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Literacy 7-12

Systems Change

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Reasoning is the cognitive ability that allows us to notice similarities and relationships across contexts. Reasoning skills help us create and justify arguments, generate inferences, and create figurative language -- core components of adolescent literacy skills.

Main Ideas:

Reasoning can help us to think abstractly about language and verbal concepts as well as non-verbal concepts, such as patterns.

  • Non-Verbal Reasoning, also called fluid reasoning or fluid intelligence, is used to think about and apply logic in new situations. This is in contrast to crystallized intelligence, which is used to directly retrieve and apply specific learned knowledge or skills.
  • Verbal Reasoning, or analogical reasoning, is the ability to perceive relational similarities between two verbalizable ideas or events and apply them in new contexts. For example, describing a place as "a zoo" to express how busy and crowded it is. This skill develops along with an increase in Vocabulary and Background Knowledge. It also requires the ability to ignore irrelevant information (e.g., the literal animals that make up a zoo) and focus on the key shared structures and relationships (e.g., the busy environment) to generate inferences.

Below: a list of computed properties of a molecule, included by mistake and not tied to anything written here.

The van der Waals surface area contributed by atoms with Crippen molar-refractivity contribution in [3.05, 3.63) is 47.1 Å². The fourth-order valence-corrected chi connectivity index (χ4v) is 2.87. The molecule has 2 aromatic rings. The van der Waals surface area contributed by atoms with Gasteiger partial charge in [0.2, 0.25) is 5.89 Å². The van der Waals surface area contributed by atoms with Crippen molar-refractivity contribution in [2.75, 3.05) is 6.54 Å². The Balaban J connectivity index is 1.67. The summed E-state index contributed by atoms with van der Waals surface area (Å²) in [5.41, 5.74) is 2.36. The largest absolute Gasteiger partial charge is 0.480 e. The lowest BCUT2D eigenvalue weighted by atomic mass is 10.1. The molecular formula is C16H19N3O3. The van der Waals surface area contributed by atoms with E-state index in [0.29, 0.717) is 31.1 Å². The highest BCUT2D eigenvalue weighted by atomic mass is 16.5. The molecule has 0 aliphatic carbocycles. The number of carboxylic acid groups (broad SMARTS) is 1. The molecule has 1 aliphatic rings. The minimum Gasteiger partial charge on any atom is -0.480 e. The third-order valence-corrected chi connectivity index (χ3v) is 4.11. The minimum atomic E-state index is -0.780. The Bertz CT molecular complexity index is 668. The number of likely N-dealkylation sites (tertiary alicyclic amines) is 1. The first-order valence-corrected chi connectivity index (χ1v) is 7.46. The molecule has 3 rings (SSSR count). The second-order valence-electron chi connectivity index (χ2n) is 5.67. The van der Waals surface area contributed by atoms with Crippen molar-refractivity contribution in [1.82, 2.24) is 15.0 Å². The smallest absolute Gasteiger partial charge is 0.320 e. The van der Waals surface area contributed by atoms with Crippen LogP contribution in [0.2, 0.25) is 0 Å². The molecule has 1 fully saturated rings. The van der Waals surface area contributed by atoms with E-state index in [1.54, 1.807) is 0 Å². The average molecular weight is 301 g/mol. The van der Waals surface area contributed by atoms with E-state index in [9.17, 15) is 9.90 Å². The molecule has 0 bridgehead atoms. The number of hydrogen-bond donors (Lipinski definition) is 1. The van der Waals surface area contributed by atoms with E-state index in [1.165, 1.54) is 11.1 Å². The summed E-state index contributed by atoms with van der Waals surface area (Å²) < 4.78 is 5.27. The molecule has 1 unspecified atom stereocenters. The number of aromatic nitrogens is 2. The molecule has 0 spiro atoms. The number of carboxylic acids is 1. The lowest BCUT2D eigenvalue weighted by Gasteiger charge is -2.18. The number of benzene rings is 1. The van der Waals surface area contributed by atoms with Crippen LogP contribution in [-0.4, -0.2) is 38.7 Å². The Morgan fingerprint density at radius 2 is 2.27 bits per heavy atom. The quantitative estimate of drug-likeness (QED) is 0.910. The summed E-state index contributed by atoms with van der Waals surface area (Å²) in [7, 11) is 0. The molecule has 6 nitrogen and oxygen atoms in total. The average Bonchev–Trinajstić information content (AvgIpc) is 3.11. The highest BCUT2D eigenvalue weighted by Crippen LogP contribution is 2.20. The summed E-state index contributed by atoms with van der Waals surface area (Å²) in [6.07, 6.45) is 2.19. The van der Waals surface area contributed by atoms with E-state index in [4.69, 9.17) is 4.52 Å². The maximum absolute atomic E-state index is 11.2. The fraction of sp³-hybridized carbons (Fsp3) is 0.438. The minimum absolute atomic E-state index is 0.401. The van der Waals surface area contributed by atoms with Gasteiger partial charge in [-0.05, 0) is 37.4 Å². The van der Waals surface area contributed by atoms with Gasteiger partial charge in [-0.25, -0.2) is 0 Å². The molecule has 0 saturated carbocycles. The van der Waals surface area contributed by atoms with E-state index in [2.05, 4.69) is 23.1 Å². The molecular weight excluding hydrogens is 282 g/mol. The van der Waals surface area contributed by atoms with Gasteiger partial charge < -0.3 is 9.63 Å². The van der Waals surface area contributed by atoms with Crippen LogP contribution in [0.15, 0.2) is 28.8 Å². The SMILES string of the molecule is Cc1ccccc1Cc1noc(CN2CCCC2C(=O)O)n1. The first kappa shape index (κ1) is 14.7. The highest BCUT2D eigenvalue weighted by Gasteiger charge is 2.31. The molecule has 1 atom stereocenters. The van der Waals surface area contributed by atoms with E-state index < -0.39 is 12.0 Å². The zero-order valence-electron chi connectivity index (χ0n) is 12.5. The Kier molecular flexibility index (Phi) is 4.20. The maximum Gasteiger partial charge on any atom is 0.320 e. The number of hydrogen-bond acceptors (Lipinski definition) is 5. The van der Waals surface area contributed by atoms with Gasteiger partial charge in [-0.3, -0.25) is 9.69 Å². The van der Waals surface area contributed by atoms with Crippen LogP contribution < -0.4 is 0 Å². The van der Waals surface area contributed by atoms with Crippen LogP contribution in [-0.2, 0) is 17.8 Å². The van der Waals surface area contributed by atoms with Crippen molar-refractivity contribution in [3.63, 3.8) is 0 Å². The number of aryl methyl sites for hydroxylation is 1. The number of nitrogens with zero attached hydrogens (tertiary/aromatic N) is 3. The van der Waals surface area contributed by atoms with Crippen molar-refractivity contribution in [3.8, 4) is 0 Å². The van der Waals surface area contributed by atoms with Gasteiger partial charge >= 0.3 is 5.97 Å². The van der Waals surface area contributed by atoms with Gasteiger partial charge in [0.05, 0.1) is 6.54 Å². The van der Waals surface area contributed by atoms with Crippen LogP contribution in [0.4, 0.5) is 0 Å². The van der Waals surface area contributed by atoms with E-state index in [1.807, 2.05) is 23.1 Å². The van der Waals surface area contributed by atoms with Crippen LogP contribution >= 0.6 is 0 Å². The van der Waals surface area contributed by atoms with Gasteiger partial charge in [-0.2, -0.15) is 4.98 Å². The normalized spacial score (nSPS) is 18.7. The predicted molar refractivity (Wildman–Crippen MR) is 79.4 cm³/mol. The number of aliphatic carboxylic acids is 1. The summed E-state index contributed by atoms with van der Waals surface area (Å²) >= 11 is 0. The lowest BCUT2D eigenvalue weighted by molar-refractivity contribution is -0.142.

Reasoning skills begin to emerge during the first years of life, develop rapidly during childhood, and are still becoming refined throughout adolescence. Reasoning can be used to help conceptualize more complex ideas, supporting learning across disciplines, but also is a key learning outcome, bolstered by Argumentative Reasoning and Inferencing.

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